Copyright Down Under

(IPRinfo 2/2006)

Sarah Waladan
Executive Officer
Australian Digital Alliance;
Copyright Adviser
Australian Libraries Copyright Committee

Tom Cochrane
Deputy Vice-Chancellor
Queensland University of Technology, Australia

In the world of copyright and intellectual property Australia is a relatively small player. Nevertheless, it has its own tradition of law making, a thriving creative and cultural sector, and is a net importer of intellectual property (“IP”) in terms of both scholarly literature covering science, technology and social sciences, and also entertainment.

Australia’s size means that it has some interesting points of comparison with Nordic countries. These include not only the relative impact of its own export of IP, and dependency on the import of IP, but also the fact that its society is technologically advanced with a high degree of internet penetration and use of digital technology and digitally stored information and knowledge.

The last two years has seen various changes to Australian Copyright law, which have been brought about by a combination of international and domestic developments. Following the internet treaties in 1996 (The WIPO Copyright Treaty and WIPO Performances and Phonograms Treaty), Australia moved to amend its domestic legislation in 2000, with significant debate about the idea of preserving basic rights and the balance of copyright through a technologically neutral process.

After a process of public consultation, the Copyright Act 1968 was amended by the Copyright Amendment (Digital Agenda) Act 2000, with the specific intention of ensuring that “copyright law continues to promote creative endeavour, and at the same time, allows reasonable access to copyright material in the digital environment” (1).

Copyright Law Revision connected to trade agreement negotiations
During the consultation process submissions were made by various parties in a way that is familiar in many jurisdictions struggling with changes to copyright law in rapidly changing environments. When the new law was passed, the Australian government undertook at that time to conduct a review three years later of the way that the amended Act was working with the intention of making any changes or modifications that seemed warranted by either unintended consequences of the amendments, or by a significant revised view on any of the issues.

This review was scheduled to commence in 2003. However, before its completion, it had become evident that whatever changes were being considered in Australia in this area, were most likely to be strongly affected by the pending negotiation of a Free Trade Agreement (FTA) with the United States. In the event, this was indeed the most telling set of changes to influence Australian Copyright Law, and the Australian Act was significantly amended in the summer of 2004/05.

Indeed, it is worth noting that when the FTA negotiations were announced, the primary public concern in Australia was with the traditional export industries to the United States, particularly primary production (sugar, beef, etc). It was quite striking therefore that the bill to implement the Free Trade Agreement in the Australian Parliament, when introduced many months later, dealt with copyright matters for almost half of its entire printed volume!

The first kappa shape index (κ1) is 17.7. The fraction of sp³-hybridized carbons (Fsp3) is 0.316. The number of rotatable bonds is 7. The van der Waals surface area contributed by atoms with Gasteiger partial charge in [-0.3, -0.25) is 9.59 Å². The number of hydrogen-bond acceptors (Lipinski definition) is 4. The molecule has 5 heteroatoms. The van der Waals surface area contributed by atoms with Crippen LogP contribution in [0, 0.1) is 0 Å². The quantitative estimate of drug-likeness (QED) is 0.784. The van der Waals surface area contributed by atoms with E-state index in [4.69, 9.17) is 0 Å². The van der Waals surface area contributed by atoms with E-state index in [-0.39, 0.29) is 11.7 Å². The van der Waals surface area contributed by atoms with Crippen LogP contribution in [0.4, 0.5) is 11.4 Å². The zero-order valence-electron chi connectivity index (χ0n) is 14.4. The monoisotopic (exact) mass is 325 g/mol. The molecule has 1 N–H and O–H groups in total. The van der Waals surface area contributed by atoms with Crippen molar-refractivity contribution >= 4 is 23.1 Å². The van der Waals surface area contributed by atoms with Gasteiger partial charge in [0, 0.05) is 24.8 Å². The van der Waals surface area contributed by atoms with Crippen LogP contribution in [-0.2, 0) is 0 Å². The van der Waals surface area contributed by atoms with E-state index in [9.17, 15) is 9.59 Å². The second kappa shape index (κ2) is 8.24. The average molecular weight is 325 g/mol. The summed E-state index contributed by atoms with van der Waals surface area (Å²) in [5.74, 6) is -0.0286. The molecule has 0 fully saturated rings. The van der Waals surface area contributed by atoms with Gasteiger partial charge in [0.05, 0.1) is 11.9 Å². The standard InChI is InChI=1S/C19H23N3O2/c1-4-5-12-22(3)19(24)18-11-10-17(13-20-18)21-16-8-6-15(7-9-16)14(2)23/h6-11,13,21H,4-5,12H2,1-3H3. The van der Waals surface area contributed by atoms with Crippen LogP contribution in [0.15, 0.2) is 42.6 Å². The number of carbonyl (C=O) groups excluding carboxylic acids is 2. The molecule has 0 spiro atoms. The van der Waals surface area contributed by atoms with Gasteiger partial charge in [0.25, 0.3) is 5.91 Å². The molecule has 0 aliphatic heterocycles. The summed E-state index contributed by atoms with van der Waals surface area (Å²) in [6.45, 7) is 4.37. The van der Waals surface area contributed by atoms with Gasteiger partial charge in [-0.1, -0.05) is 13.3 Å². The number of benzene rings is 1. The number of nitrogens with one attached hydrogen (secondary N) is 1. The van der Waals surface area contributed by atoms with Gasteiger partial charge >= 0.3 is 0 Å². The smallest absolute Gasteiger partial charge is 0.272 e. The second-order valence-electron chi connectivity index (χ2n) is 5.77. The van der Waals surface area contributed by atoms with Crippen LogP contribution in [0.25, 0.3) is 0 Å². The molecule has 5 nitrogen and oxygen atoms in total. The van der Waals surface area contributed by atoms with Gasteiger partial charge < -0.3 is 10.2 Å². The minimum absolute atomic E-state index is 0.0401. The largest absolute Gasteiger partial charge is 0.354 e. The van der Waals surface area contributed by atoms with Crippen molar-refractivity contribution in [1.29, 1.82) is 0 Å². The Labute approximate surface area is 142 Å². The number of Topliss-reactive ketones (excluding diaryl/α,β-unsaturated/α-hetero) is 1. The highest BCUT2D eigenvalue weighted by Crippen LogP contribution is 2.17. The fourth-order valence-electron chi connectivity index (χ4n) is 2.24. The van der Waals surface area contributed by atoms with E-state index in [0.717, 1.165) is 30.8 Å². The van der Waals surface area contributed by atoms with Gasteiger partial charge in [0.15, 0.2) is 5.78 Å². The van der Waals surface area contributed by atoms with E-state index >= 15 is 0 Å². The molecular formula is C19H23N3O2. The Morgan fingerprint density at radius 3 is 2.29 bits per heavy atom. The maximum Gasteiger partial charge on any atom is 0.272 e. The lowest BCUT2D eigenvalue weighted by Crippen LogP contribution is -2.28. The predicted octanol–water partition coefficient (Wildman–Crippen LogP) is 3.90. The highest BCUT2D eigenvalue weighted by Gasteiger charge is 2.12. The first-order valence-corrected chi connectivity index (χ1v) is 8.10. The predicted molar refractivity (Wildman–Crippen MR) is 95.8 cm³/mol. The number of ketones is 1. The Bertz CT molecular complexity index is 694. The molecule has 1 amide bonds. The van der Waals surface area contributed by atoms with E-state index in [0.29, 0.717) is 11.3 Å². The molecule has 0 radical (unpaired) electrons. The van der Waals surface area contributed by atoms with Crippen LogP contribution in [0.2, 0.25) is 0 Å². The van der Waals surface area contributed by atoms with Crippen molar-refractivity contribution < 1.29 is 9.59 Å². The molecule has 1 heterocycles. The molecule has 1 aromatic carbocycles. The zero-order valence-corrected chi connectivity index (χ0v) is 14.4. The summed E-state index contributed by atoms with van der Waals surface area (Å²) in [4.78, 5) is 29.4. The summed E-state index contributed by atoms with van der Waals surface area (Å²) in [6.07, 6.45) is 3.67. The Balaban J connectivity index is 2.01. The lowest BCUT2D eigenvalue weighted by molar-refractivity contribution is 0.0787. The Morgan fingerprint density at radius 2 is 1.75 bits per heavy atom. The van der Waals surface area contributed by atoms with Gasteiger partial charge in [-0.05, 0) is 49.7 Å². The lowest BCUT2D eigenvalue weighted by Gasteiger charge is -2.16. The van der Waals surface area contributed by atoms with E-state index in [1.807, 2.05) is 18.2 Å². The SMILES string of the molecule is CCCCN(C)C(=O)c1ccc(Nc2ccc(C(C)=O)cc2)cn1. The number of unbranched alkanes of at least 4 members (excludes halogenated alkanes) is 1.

For many concerned to support the middle road which Australian copyright law-making had previously appeared to be following, it now seemed that this path had been significantly affected. The relationship between the US Digital Millennium Copyright Act (DMCA) and any future Australian law was more obvious and connected than previously imagined.

Changes brought about interest in alternative licensing schemes
In brief the main changes that were now to be made to Australian copyright law included the extension of term of copyright from 50 to 70 years; the introduction of performers rights; a change in definition of material form (being broadened so as to include any form of storage of a work or adaptation whether or not it can be reproduced); the adoption of safe harbour provisions for carriage service providers (in Australia somewhat complicated by definitions of carriage service providers for other purposes); and the introduction of a compensation scheme.

Importantly provisions relating to changes to technological protection measures, and the circumvention of these were deferred for review with the intention of later amendments and regulation giving effect to the necessary clauses within the Free Trade Agreement.

Naturally, the introduction of these changes was regarded with some concern, particularly by copyright user groups, and institutions such as universities, schools and others with potentially greater liability and financial exposure in the event of copyright infringement, compared to the previous regime.

[It is fair to say that one by-product of this was a stronger interest in alternative copyright licensing schemes, such as an Australian developed “free for education” approach, and the Australian adoption of Creative Commons].

The process of considering the legislative changes envisaged by the draft text of the US Free Trade Agreement, involved the Government establishing two committees of the Parliament for the purpose of more detailed review, committees in which politicians of all major parties were included. These reviews generated considerable interest not only amongst copyright user groups, but also more broadly amongst consumer groups, individuals, and politicians.

Through this process, Australians became aware, not only of the significant changes and increased levels of protection of copyright material that the proposed FTA would bring, but also of the outdated nature of current Australian copyright law exceptions. Many realised for the first time that it is technically illegal for individual citizens to undertake activities which involve private copying, for example, for their own use of a track from a purchased CD, or a video tape of a broadcast television program.